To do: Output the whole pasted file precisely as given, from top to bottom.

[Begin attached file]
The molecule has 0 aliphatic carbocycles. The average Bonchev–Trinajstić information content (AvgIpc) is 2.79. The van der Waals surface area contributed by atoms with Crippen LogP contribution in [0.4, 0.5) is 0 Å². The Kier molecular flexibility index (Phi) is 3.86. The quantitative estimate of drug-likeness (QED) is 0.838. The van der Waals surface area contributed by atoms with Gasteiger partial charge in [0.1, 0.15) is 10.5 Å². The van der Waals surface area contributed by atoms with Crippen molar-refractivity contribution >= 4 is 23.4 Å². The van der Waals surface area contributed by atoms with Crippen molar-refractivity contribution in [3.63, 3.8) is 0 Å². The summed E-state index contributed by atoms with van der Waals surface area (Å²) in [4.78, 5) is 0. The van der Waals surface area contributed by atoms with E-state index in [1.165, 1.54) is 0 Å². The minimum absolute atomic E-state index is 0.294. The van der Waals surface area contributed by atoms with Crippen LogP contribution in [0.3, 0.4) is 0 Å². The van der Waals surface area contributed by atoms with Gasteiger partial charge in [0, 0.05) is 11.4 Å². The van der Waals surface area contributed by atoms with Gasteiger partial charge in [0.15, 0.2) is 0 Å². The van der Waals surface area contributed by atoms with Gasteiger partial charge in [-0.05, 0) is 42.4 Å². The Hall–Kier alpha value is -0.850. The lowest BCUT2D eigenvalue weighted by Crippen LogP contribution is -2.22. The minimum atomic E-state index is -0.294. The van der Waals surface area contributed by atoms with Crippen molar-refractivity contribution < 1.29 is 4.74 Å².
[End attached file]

The molecule has 0 aliphatic carbocycles. The average Bonchev–Trinajstić information content (AvgIpc) is 2.79. The van der Waals surface area contributed by atoms with Crippen LogP contribution in [0.4, 0.5) is 0 Å². The Kier molecular flexibility index (Phi) is 3.86. The quantitative estimate of drug-likeness (QED) is 0.838. The van der Waals surface area contributed by atoms with Gasteiger partial charge in [0.1, 0.15) is 10.5 Å². The van der Waals surface area contributed by atoms with Crippen molar-refractivity contribution >= 4 is 23.4 Å². The van der Waals surface area contributed by atoms with Crippen molar-refractivity contribution in [3.63, 3.8) is 0 Å². The summed E-state index contributed by atoms with van der Waals surface area (Å²) in [4.78, 5) is 0. The van der Waals surface area contributed by atoms with E-state index in [1.165, 1.54) is 0 Å². The minimum absolute atomic E-state index is 0.294. The van der Waals surface area contributed by atoms with Crippen LogP contribution in [0.3, 0.4) is 0 Å². The van der Waals surface area contributed by atoms with Gasteiger partial charge in [0, 0.05) is 11.4 Å². The van der Waals surface area contributed by atoms with Gasteiger partial charge in [0.15, 0.2) is 0 Å². The van der Waals surface area contributed by atoms with Gasteiger partial charge in [-0.05, 0) is 42.4 Å². The Hall–Kier alpha value is -0.850. The lowest BCUT2D eigenvalue weighted by Crippen LogP contribution is -2.22. The minimum atomic E-state index is -0.294. The van der Waals surface area contributed by atoms with Crippen molar-refractivity contribution < 1.29 is 4.74 Å².